A Quality Control Organizational Chart may strike you as a trivial part of your construction quality plan. However, without organization chart, your quality plan will most likely be rejected. Plus, when it comes to managing quality, creating a project quality organization chart is the first step in identifying who is responsible for what on your project.
Your QC Organizational Chart is typically included in the Project Quality Plan section of your construction quality plan. Your contract specifications will tell you some of what's required of your quality management organizational structure, but not everything. Therefore, it's important to follow these simple tips; they can help you correctly prepare your QC Organization Chart.
Make your QC organization chart specific to the project. Your QC organization chart should only cover the quality management portion of your project.
Include the names and job positions of all the people with key quality responsibilities leading up to the President (or company officer). You do not need a chart for the entire organization.
Pay attention to Contract Specifications. There are often both requirements for specific positions and restrictions on reporting their relationships that you need to address.
For example, some project specifications require that your Quality Manager be the point of contact for the contracting officer on matters regarding quality. In this case, define a point of contact by showing a dotted line between your Quality Manager and the customer contact.
Do not have the Quality Manager report to the Superintendent. This is a common mistake that I see often and one that will get your construction quality plan rejected.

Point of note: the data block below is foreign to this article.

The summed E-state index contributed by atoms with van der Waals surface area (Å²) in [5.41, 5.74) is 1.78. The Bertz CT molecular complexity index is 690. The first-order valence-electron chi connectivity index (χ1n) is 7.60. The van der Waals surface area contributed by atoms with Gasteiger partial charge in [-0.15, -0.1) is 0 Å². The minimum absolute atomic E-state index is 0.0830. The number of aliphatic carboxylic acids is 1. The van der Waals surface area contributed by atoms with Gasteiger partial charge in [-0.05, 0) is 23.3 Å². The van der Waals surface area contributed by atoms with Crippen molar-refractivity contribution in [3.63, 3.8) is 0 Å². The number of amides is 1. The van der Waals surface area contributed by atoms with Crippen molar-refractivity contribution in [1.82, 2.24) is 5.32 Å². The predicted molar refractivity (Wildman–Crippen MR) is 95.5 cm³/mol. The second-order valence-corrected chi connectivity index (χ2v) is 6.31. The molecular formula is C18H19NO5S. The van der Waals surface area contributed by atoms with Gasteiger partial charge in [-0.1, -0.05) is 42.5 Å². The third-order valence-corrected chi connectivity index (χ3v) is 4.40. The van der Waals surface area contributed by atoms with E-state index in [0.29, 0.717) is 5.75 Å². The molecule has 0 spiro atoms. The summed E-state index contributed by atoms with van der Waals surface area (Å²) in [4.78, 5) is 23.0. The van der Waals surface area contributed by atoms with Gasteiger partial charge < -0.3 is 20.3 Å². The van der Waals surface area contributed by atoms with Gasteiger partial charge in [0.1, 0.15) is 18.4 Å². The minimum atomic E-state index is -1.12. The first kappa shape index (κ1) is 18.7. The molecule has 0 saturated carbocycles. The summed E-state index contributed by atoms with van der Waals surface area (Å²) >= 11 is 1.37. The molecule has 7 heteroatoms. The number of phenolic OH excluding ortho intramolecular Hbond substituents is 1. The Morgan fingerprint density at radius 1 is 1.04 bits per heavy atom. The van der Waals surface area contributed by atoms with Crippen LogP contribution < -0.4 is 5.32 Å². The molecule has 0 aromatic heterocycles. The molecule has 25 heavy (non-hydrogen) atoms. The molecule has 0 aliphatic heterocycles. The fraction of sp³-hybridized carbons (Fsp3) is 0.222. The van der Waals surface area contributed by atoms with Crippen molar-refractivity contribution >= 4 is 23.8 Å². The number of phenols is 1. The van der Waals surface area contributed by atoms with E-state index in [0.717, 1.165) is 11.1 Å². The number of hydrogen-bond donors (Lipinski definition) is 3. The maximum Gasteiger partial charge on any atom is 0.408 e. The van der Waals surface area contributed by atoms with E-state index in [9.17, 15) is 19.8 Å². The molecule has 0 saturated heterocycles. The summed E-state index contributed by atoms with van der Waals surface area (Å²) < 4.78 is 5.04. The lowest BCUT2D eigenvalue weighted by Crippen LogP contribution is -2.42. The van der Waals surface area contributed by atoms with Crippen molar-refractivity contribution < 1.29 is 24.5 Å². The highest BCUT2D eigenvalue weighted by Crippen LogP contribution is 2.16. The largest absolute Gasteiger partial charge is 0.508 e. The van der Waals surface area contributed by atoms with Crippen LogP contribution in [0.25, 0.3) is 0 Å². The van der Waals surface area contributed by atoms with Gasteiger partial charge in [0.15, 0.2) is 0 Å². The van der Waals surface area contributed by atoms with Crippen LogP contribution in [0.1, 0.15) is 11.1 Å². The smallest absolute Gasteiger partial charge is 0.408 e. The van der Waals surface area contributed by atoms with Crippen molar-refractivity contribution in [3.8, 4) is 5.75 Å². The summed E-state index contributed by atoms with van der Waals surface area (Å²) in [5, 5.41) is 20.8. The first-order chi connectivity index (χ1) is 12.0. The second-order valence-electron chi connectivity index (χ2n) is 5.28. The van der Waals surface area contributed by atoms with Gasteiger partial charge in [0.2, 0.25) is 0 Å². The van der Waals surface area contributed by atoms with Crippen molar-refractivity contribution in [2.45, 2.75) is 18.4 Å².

The Quality Manager should be independent of your production personnel so as not to be subject to the production pressures imposed by your superintendent. You can use dotted lines to show lines of communication between your Superintendent and Quality Manager.
Do assign multiple job positions to one person. Your organization chart shows the reporting relationships and lines of authority for key job positions regardless of whom you assign to the position.
If your Project Manager performs the role of Quality Manager and Purchasing Manager, leave the structure intact and simply put the same name in each of those boxes. The only restriction is that the superintendent cannot be assigned as the Quality Manager – except for very small projects, with the client approval.
Do not have your Superintendent report to your Project Manager. If you assign your Superintendent to report to your Project Manager, you won’t have the flexibility for your Project Manager to act as an alternate Quality Manager (remember your Quality Manager should be independent of your production personnel). This can be important when you must have a quality representative on the jobsite while work is in process.
Have your subcontractors and crew foremen report to your Superintendent. The Superintendent should have the line of authority to control subcontractor and crew activities. Otherwise, how can the superintendent be responsible for their work without the authority to control their actions?
Show inspection and testing agencies reporting to your project Quality Manager. Your project Quality Manager is responsible for all inspection and testing, even when it is performed by an outside agency.
A QC organization chart is required for many private sector and ALL government quality control plans including the U.S. Army Corps of Engineers (USACE), Naval Facilities (NAVFAC), and Federal Transit Administration/Department of Transportation (FTA-DOT).
Follow my simple organizational chart tips when preparing your construction quality plan, and your contracting officer will clearly see the relationships between key quality positions within your organization.
About the Author - Ed Caldeira is founder of First Time Quality, LLC, specializing in submittal-ready construction QA/QC plan templates and custom quality plans as well as construction quality inspection and punchlist software.